Anglican 2023 Grow Hope Project
This is a joint initiative between the Canadian Foodgrains Bank and The Primate’s World Relief and Development Fund, in which crops are grown in order to create revenue to alleviate hunger worldwide.
We are happy to announce that Fred Wiebe is once again providing land to grow a crop this year with proceeds going to a “Vegetable and Reforestation Project” in Tanzania.
The Refugee project is in Nyarugusu refugee camp which has 150,000 refugees. It is in the western province of Kigoma, Tanzania, about 150 km east of Lake Tanganyika.
CWS has been given land by the camp management to establish vegetable production training centres and it is here the farmers are able to plant vegetables. These centres are near water sources, and they are able to do drip irrigation during the dry season for both the trees and vegetables. The project beneficiaries sell the surplus vegetables as they plant more than what they need at household level.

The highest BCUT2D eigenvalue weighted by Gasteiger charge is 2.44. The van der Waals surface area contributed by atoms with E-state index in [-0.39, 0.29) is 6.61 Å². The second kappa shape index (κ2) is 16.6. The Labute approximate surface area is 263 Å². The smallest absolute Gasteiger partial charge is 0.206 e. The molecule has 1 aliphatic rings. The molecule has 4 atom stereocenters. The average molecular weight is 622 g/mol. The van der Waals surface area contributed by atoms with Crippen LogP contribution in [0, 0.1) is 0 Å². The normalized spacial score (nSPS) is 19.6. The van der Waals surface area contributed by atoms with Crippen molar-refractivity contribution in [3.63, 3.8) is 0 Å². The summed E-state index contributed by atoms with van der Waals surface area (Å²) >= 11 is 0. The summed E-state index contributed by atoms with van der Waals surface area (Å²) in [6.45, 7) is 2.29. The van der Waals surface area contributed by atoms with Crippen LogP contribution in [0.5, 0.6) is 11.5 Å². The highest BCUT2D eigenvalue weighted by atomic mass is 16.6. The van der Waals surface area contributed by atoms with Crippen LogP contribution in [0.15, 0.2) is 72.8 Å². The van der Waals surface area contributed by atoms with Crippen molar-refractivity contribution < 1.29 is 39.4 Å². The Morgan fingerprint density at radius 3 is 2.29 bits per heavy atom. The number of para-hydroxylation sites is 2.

Anglican 2022 Grow Hope Project
Once again we are taking part in the Anglican Grow Hope Initiative. This is an opportunity to focus attention and build relations with other parishes in the Diocese and to remind ourselves of the debt of gratitude we owe to our farms.
This year we have a new partner farmer, Fred Wiebe and his family farm near Springstein, Man. He will be growing 15 acres of Wheat to support the Grow Hope program. We are asking for donations to support the input costs of $300 per acre – Fred and his family do all the work, sell the soybeans and donate the proceeds to PWRDF through the Canadian Foodgrains Bank (CFGB). Donations also grow through Government matching funds. $300 can become $1,200.
PWRDF will use the funds to support a project in Kenya, helping to provide lifesaving food assistance for 3,000 households (15,000 people) in drought devastated areas. Donations can be made to St. Thomas with Anglican Grow Hope in the memo line.
2022 – Update
Approximately donations totalling $17,000 was sent to the PWRDF account in Canadian Foodgrains Bank. Matching funds from the Government bring this to well over $30,000.